Commercial Fishing Equipment

Fishing rain gear with ”Heavy Duty” rain boots

factory crew on a fishing boat

#Equipment you need for this job can easily amount to $400 + if you don’t complete your contract (65 days in our case) you have to pay another $2000 for your flight to Seattle. If you quit after 2 trips – 25 days (in a bad season) on a #fishingboat, you might not get paid at all. #fishing #faces #tired #crew #fisherman #fishermen #tough #beringsea #people #alaska #clothes

In some cases these will be provided by your fishing company, and taken away from your first paycheck. If this option is available to you, and you do not have any experience, I would definitely recommend this. If you really want to get them beforehand, I recommend Seattle Marine Fishing Supply shop which specializes on fishing equipment and is located right by Fisherman’s Terminal Seattle.

The make Grundens is both tested by myself and commonly used among fishermen. The complete rain gear (pants + jacket including heavy duty wellies) is about $300. Boots must be insulated! They are more expensive but indispensable in the cold. Also buy them at least one size, preferably two sizes bigger, than your actual size.

If the boots are too tight, your feet will get sweaty no matter how good your socks are and you might get frostbites in the freezer hall as a of a fisherman
If the boots are too tight, your feet will get sweaty no matter how good your socks are and you might get frostbites in the freezer hall as a consequence. If the rain gear gets ripped you can buy a new one in Dutch Harbor.

As I mentioned before, I was extremely sweaty after my first eight hours, so even my rain gear was completely wet from the inside. Having an extra rain gear can improve your comfort while working. There are cheaper (thinner) and acceptable alternatives to heavy duty rain gear, where pants and jacket are half the price.

As for the sleeves – I recommend ones with neoprene cuffs. They help to keep your forearms dry. They are not necessary, but they will increase your comfort while working.


Wear clothed gloves under rubber ones. These will keep your hands dry for the most part and they are easy to change once you get the opportunity if they get wet. We got limited amount of these for free on the ship but sometimes there wasn’t enough of them, especially when the rubber gloves had holes in them and I didn’t have spare ones. Wet liners will eventually start rubbing skin off your fingers. We could buy more of them on board too. There are alternatives to cotton white ones we had, available in stores I have mentioned earlier. I would recommend them as they might increase the comfort while you are working.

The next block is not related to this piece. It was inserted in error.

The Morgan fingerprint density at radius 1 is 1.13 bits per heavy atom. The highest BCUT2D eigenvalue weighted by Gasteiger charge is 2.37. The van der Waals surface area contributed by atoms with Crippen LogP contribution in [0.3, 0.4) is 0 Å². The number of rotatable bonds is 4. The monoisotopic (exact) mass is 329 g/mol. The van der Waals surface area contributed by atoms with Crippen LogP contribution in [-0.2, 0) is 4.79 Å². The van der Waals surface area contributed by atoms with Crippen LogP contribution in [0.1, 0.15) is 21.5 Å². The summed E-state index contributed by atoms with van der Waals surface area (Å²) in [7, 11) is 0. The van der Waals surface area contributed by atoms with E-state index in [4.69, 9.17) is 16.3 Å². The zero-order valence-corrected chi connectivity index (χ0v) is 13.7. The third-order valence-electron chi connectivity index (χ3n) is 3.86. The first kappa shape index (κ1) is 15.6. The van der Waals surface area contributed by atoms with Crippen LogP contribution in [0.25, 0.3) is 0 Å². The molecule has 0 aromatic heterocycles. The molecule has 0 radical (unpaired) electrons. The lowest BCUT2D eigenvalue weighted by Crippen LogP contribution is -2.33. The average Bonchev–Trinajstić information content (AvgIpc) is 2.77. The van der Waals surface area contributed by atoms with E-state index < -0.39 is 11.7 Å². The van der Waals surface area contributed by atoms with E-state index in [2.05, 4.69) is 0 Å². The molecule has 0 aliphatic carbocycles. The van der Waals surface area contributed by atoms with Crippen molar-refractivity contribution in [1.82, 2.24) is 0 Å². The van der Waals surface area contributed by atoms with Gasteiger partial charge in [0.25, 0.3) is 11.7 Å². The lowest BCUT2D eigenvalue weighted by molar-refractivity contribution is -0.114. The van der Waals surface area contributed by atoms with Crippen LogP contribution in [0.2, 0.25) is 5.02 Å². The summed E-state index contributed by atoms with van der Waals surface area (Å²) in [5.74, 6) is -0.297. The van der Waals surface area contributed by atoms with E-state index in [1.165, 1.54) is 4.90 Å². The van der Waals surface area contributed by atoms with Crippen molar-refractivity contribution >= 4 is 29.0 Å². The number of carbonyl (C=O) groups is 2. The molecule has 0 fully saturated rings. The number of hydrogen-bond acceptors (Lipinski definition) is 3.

Rubber Gloves

We got a limited amount of rubber gloves per trip for free. That was just about enough, but of course it was possible to buy more onboard. I cannot guarantee that all places work the same so you will have to ask your employer when you are being hired.

Hearing Protection

smoke break on a fishign boat

Breaktime – no cigarettes allowed when working! Here we sort the fish by species in the bins ahead of us. The faster we process the catch, the more money everyone makes. Slackers beware! #fisherman #fishermen #beringsea #fishing #fishingboat #alaska #face #tough #hearingprotector

The sound was very intense in the factory section of the ship, and ear plugs or hearing protectors were therefore necessary. Both were available onboard but there were only a few of the latter. Hearing protectors suited me a lot better as I found earplugs annoying, but I didn’t always get my hands on a pair. Should you also dislike earplugs, I recommend buying your own hearing protector.

Hand Cream

Liners and seawater dry up the skin on your fingers – and sometimes, the skin pops right at the top of the finger. Sea salt goes right into that little hole to the meat of your finger, which hurts a lot. Moisturising hand cream can make your job much easier. I recommend Bag balm.